Don't forget the half shaft's balance. Most shops don't balance these with the argument that they turn at too low a speed to induce vibration....
Also the angle between drive shaft input yoke and output yoke maybe something to check

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Re: Rpm related vibration

Post by Newold1 » Tue Feb 13, 2018 7:00 am

I am not sure if I am reading what you posted last about the driveline, but I believe you are saying your rear driveshaft is directly inline withe the pinion shaft on the rear axle. If you mean the angle of the pinion is directly on the same angle to the transmission or transfer case as the driveshaft, that is WRONG and the result can be a pretty bad vibration! There has to be an offset in those two angles for the driveline to work correctly with each other.

As for the possible miss or problem inside the engine if the engine is popping through the exhaust or surging badly in neutral it could be a few things. One, obviously tune, too tight of valve adjustment on one or more exhaust valves, intermittent spark to a cylinder or two , or three an exhaust gasket leak.
I seen bad distributor caps and rotors do this crazy miss too. Try a replacement cap and rotor and see what that does.

Just some thoughts to look at. Don't want you jumping off the top of anything tall for resolution! You'll find the gremlins, don't get to frustrated just breath in and out real slow! :)

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Re: Rpm related vibration

Post by Belgian1979 » Tue Feb 13, 2018 9:48 am

Newold1 wrote:
Tue Feb 13, 2018 7:00 am
I am not sure if I am reading what you posted last about the driveline, but I believe you are saying your rear driveshaft is directly inline withe the pinion shaft on the rear axle. If you mean the angle of the pinion is directly on the same angle to the transmission or transfer case as the driveshaft, that is WRONG and the result can be a pretty bad vibration! There has to be an offset in those two angles for the driveline to work correctly with each other.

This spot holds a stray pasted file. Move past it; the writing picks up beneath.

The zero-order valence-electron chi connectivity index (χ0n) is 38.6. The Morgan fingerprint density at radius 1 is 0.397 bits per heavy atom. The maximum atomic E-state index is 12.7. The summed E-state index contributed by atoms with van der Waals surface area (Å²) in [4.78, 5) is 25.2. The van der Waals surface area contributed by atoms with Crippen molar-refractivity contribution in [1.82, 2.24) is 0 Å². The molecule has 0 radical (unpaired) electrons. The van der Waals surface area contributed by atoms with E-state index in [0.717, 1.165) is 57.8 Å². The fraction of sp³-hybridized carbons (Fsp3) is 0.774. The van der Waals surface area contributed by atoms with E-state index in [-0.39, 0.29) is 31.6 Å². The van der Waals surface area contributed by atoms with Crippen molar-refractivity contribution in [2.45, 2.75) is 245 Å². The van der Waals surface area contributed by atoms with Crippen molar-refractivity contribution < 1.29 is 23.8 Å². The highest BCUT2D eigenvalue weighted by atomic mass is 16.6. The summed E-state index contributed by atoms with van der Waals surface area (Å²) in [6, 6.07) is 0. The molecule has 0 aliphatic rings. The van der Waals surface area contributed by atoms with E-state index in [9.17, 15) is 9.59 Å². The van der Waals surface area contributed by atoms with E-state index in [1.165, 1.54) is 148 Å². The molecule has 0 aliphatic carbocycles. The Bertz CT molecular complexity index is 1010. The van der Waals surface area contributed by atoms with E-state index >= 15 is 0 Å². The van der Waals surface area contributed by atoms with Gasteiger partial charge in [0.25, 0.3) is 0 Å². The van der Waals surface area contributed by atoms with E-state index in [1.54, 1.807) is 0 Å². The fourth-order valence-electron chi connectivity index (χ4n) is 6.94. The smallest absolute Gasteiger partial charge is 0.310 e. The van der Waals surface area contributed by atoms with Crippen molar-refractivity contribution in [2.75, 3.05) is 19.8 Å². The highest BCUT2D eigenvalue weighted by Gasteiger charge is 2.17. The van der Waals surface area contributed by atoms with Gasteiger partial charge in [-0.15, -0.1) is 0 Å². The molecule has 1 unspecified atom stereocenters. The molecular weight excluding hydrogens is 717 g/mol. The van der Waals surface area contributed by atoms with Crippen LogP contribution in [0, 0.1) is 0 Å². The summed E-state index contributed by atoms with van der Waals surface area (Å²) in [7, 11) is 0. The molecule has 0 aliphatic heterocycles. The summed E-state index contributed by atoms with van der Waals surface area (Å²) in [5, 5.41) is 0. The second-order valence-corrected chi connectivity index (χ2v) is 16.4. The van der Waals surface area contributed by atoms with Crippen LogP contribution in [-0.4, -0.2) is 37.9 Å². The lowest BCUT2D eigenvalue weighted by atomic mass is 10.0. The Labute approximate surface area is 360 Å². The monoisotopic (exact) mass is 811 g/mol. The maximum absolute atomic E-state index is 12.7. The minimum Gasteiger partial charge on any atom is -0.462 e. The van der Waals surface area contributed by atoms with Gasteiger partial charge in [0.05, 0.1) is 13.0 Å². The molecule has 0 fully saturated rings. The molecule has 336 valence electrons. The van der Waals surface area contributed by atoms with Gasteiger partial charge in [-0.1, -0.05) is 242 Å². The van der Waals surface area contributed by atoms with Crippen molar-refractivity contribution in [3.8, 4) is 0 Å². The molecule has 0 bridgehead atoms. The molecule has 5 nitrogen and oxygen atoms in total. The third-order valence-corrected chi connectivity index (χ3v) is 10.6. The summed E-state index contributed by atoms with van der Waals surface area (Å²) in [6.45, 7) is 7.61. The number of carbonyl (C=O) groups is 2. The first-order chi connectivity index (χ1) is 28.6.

As for the possible miss or problem inside the engine if the engine is popping through the exhaust or surging badly in neutral it could be a few things. One, obviously tune, too tight of valve adjustment on one or more exhaust valves, intermittent spark to a cylinder or two , or three an exhaust gasket leak.
I seen bad distributor caps and rotors do this crazy miss too. Try a replacement cap and rotor and see what that does.

Just some thoughts to look at. Don't want you jumping off the top of anything tall for resolution! You'll find the gremlins, don't get to frustrated just breath in and out real slow! :)
I didn't say in line, I said the angles need to be checked.

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Re: Rpm related vibration

Post by Newold1 » Tue Feb 13, 2018 7:16 pm

Belgian1979 , I was not commenting on your post but the OP's last post where he describes his pinon shaft alignment with the drive shaft.

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Re: Rpm related vibration

Post by Circlotron » Tue Feb 13, 2018 9:23 pm

pjc360 wrote:
Sat Feb 10, 2018 4:03 pm
The transmission shop that did my transmission made a couple stupid mistakes that cause them to have to pull and install the transmission a couple of times before everything was straightened out and it was good to go.
pjc360 wrote:
Sun Feb 11, 2018 6:17 pm
This engine was at one point in a different truck, and it never had vibration issues in that truck.
Seeing that transmission shop has already made several stupid mistakes, I'd check and see if they put the correct length bolts back in the rear transmission mount. A friend had this issue once where he put long bolts in and touched all the way through to the other side of the mount and effectively provided a solid metal path across the rubber block to the cross member. Very difficult to track down and much face-palming when it was all over.